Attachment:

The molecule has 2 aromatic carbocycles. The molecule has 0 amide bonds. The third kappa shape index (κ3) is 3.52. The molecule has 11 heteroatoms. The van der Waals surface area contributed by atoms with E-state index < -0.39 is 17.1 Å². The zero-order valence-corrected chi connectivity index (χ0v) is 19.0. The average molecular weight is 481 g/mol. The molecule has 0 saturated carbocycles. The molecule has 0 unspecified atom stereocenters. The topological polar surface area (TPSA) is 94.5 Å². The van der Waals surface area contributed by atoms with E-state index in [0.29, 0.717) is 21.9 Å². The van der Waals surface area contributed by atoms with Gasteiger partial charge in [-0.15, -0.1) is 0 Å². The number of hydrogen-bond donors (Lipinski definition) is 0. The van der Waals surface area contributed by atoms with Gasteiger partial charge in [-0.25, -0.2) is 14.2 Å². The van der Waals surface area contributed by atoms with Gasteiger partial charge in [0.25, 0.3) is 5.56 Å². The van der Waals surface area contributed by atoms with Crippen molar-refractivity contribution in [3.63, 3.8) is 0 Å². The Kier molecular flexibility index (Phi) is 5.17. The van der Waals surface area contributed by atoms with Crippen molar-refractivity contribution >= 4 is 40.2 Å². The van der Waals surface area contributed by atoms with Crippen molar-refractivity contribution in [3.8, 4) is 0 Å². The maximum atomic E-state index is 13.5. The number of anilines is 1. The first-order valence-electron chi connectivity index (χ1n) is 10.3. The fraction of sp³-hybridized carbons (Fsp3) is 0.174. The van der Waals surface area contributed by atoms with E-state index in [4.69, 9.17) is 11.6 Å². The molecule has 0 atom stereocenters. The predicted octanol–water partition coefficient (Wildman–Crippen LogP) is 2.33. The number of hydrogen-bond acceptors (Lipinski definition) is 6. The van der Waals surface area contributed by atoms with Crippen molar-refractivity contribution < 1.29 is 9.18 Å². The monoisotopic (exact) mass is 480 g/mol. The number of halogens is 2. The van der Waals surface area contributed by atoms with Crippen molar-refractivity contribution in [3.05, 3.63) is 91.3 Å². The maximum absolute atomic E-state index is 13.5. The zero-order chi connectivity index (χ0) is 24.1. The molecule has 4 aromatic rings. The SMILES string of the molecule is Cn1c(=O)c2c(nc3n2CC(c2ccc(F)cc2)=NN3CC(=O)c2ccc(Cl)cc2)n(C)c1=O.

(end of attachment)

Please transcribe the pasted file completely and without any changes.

The molecule has 2 aromatic carbocycles. The molecule has 0 amide bonds. The third kappa shape index (κ3) is 3.52. The molecule has 11 heteroatoms. The van der Waals surface area contributed by atoms with E-state index < -0.39 is 17.1 Å². The zero-order valence-corrected chi connectivity index (χ0v) is 19.0. The average molecular weight is 481 g/mol. The molecule has 0 saturated carbocycles. The molecule has 0 unspecified atom stereocenters. The topological polar surface area (TPSA) is 94.5 Å². The van der Waals surface area contributed by atoms with E-state index in [0.29, 0.717) is 21.9 Å². The van der Waals surface area contributed by atoms with Gasteiger partial charge in [-0.15, -0.1) is 0 Å². The number of hydrogen-bond donors (Lipinski definition) is 0. The van der Waals surface area contributed by atoms with Gasteiger partial charge in [-0.25, -0.2) is 14.2 Å². The van der Waals surface area contributed by atoms with Gasteiger partial charge in [0.25, 0.3) is 5.56 Å². The van der Waals surface area contributed by atoms with Crippen molar-refractivity contribution in [3.63, 3.8) is 0 Å². The Kier molecular flexibility index (Phi) is 5.17. The van der Waals surface area contributed by atoms with Crippen molar-refractivity contribution >= 4 is 40.2 Å². The van der Waals surface area contributed by atoms with Crippen molar-refractivity contribution in [3.8, 4) is 0 Å². The maximum atomic E-state index is 13.5. The number of anilines is 1. The first-order valence-electron chi connectivity index (χ1n) is 10.3. The fraction of sp³-hybridized carbons (Fsp3) is 0.174. The van der Waals surface area contributed by atoms with E-state index in [4.69, 9.17) is 11.6 Å². The molecule has 0 atom stereocenters. The predicted octanol–water partition coefficient (Wildman–Crippen LogP) is 2.33. The number of hydrogen-bond acceptors (Lipinski definition) is 6. The van der Waals surface area contributed by atoms with Crippen molar-refractivity contribution < 1.29 is 9.18 Å². The monoisotopic (exact) mass is 480 g/mol. The number of halogens is 2. The van der Waals surface area contributed by atoms with Crippen molar-refractivity contribution in [3.05, 3.63) is 91.3 Å². The maximum absolute atomic E-state index is 13.5. The zero-order chi connectivity index (χ0) is 24.1. The molecule has 4 aromatic rings. The SMILES string of the molecule is Cn1c(=O)c2c(nc3n2CC(c2ccc(F)cc2)=NN3CC(=O)c2ccc(Cl)cc2)n(C)c1=O.